Trading volume on BitMEX eclipsed the equivalent of US$1 trillion over the past 365 days as we recorded two of the highest trading by volume months in our history in January and February 2021. This milestone follows the completion of our User Verification Programme in December, making the BitMEX platform the largest cryptocurrency derivatives exchange with a fully verified active user base. Over US$335 billion equivalent has been traded following the verification deadline.

Six New Altcoin Perpetual Swaps Launching on BitMEX in March

We’re introducing six new Altcoin/USDT quanto perpetual contracts to the BitMEX platform in March as we expand our product offering and list perpetual swaps for our users’ favourite coins. These will be: Cardano (ADA), Polkadot (DOT), EOS, yearn.finance (YFI), Uniswap (UNI), Stellar Lumens (XLM)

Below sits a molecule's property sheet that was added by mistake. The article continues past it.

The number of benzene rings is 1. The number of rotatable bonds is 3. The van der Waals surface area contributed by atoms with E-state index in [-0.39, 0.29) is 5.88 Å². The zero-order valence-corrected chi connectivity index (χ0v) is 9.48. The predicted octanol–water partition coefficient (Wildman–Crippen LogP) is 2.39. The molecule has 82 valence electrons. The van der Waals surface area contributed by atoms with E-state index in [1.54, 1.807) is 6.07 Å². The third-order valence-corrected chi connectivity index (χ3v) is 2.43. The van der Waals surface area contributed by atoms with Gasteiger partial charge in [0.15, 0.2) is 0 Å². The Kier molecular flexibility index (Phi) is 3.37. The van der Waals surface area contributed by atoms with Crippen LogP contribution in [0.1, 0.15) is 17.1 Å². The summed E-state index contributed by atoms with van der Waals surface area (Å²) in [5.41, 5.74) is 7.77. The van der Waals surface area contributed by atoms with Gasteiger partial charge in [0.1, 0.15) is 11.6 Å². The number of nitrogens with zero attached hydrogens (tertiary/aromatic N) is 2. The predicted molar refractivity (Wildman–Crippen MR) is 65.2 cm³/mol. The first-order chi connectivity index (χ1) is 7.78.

100x Group Provides Third Grant To Bitcoin Maintainer Michael Ford

100x Group is delighted to announce our continued financial support to Bitcoin Core maintainer Michael Ford. We’re proud to announce a third grant to Michael, of US$100,000, bringing our total financial support to US$250,000 over three years.

Social Spotlight

No articles in this email should be copied or reproduced in whole or in part. The information contained does not constitute research or a recommendation. 

Neither HDR Global Trading Limited nor any of its affiliates make any representation or warranty as to the accuracy or completeness of the statements or any information contained in these articles and any liability therefor (including in respect of direct, indirect or consequential loss or damage) is expressly disclaimed. This is not providing any financial, economic, legal, accounting or tax advice or recommendations. In addition, the receipt of this email is not to be taken as constituting the giving of investment advice nor to constitute such person a client of the BitMEX trading platform.